Marco Rubio, Who Blasted Obama's Castro Meeting, Is Cool With Trump's North Korea Love Fest

The strangest episode yet of The Apprentice aired last night. Dennis Rodman wore a pot-based cryptocurrency T-shirt and a MAGA hat while weeping on-camera. America's big orange president wandered around a plush Singapore hotel for hours and then waxed eloquent about North Korea's real-estate potential. Then he glad-handed the most brutal dictator in the world and signed away a host of concessions to him.

You might think that Sen. Marco Rubio — self-appointed voice for the oppressed and eternal enemy of strongmen — would have some issues with what went down between Donald Trump and Kim Jong-un last night.

But no! Rubio's problem is with the media, who, uh, weren't angry enough about President Obama meeting with Cuba's Raúl Castro two years ago.

There are so many insane fallacies in these two tweets it's hard to know where to even begin. But there's one easy point to note: When Obama traveled to Cuba on his historic visit in 2016, he loudly and decisively criticized the Cuban leader for his abysmal human rights records. He shamed Castro on live Cuban TV and forced the kind of public debate that Cuban people rarely see on state-controlled television.

Did that public pressure make any real difference for political dissidents on the island? That's a separate and much thornier question, but there's no debate that Obama made a good-faith effort to push Castro on his free-speech crackdowns.

Contrast that with Trump in Singapore last night. Not only did he not bring up Kim's horrific abuses — which far overshadow anything currently happening in Cuba — but he also lavished praise on the brutal dictator. Trump called him a "very worthy, very smart negotiator" and "very talented" and even argued that “his country does love him.”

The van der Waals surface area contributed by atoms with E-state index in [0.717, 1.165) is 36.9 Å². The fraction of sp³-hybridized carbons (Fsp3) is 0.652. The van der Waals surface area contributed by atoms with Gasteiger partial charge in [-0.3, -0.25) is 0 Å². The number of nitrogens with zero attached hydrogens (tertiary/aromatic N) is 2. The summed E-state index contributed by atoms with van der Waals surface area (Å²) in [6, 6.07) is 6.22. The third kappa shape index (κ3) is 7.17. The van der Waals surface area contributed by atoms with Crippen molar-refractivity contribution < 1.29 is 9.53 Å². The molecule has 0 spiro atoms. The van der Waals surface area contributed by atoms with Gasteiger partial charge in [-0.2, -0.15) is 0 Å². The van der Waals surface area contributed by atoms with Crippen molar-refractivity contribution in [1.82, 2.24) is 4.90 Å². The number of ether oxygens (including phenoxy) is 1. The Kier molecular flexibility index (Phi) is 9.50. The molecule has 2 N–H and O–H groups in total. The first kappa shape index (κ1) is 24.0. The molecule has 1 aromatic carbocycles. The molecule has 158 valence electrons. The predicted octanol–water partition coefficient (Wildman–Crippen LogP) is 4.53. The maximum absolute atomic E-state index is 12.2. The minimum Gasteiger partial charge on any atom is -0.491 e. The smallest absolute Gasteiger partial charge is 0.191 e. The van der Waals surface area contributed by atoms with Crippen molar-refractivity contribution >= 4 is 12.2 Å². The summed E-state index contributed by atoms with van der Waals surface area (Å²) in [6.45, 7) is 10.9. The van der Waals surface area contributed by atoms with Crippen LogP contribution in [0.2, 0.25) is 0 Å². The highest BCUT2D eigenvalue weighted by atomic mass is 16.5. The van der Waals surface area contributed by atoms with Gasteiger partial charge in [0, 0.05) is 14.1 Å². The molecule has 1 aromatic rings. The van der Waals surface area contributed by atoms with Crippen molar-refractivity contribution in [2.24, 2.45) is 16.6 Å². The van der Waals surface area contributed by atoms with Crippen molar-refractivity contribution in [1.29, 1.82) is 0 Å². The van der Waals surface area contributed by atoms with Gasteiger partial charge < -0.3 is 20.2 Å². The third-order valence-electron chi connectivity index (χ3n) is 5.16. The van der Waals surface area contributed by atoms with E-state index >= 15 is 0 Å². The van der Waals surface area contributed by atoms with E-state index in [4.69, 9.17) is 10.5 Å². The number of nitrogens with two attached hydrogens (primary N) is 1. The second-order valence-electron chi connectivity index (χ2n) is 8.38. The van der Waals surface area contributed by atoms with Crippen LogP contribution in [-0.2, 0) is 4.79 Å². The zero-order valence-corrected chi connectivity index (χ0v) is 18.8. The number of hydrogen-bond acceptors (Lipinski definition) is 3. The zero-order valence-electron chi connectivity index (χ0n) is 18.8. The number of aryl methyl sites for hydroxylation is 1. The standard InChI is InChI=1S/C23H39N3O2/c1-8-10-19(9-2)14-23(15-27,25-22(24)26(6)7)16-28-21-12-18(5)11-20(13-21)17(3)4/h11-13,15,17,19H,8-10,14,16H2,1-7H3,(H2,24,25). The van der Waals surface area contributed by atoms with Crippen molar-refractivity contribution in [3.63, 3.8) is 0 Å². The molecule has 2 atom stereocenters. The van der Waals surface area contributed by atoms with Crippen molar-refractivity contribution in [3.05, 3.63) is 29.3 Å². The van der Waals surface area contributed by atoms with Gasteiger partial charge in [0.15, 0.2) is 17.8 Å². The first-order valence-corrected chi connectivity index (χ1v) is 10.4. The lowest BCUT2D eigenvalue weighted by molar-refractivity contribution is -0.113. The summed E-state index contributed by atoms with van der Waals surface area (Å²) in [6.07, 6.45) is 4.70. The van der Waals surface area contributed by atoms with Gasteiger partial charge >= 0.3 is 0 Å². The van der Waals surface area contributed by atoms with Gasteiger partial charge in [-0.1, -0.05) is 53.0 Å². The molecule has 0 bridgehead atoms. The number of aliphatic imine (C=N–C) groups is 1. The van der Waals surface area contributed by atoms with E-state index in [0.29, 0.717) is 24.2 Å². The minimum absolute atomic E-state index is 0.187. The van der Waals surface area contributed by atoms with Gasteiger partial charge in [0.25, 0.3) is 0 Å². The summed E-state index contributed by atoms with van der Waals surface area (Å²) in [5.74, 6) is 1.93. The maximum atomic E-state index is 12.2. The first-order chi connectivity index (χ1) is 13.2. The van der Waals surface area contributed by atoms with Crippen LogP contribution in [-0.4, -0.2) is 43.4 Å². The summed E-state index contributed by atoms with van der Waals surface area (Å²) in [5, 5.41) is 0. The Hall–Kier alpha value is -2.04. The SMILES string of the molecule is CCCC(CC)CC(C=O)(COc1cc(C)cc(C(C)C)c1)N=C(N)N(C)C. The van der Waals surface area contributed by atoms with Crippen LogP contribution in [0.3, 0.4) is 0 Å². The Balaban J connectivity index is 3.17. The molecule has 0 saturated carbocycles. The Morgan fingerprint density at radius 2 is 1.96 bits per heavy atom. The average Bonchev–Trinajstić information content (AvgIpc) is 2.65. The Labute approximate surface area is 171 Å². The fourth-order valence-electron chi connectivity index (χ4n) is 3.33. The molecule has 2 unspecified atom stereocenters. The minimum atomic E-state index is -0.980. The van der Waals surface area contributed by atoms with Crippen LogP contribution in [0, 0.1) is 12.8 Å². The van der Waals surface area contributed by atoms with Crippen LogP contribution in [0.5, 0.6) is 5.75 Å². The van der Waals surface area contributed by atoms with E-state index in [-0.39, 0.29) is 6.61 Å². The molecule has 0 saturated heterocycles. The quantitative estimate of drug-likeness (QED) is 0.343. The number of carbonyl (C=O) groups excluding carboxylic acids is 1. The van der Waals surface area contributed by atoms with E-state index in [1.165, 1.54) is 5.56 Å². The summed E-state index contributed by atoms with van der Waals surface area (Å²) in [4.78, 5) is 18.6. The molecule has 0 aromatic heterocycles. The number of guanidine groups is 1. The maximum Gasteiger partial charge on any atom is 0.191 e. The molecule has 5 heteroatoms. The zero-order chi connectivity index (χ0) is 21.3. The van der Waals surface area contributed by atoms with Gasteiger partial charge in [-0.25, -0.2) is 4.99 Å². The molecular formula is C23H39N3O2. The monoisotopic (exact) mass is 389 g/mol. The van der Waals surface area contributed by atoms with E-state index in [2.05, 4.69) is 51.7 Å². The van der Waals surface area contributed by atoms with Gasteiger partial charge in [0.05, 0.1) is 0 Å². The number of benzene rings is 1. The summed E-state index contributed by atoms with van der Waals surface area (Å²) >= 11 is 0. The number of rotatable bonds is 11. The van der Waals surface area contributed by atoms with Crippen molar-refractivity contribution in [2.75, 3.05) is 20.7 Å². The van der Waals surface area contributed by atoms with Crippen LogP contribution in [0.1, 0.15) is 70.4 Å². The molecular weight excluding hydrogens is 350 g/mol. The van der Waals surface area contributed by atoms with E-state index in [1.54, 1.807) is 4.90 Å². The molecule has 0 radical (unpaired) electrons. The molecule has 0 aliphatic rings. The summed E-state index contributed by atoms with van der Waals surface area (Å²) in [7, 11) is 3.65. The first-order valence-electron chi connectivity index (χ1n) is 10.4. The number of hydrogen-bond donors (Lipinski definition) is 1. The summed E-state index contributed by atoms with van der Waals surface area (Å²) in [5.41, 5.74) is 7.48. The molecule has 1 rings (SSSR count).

But is Rubio's basic complaint even true? Did "the media" completely ignore the potential problems of Obama's visit to Cuba?

Of course not. A quick Google search turns up dozens of major newspaper stories in 2016 full of vitriol at Obama for his tête-à-tête with Castro — many featuring, prominently, one Marco Rubio.

It's almost as if when a senator who has cast himself as a champion of human rights takes a president to task for meeting with strongmen and ignoring the millions of people suffering in their police state, the media writes about it! If only there were a member of the president's own ruling party who could call out his insane embrace of a bloody murderer in the same week he viciously attacked America's oldest allies in Canada and Europe.

(Update: After publication, Rubio clarified that he does not think Kim is "talented," though he excused Trump's slobbering over the tyrant as an attempt to "butter him up.")

As for Trump's agreement with Kim, time will tell if it was worth the enormous price the president paid in giving the dictator a world stage on equal footing with the United States. Some of the leading foreign-policy experts already believe Trump was "outfoxed" — and even Rubio says he doubts the accord will actually lead to nuclear disarmament.

Oh well. At least we have Dennis Rodman looking out for the national interest.

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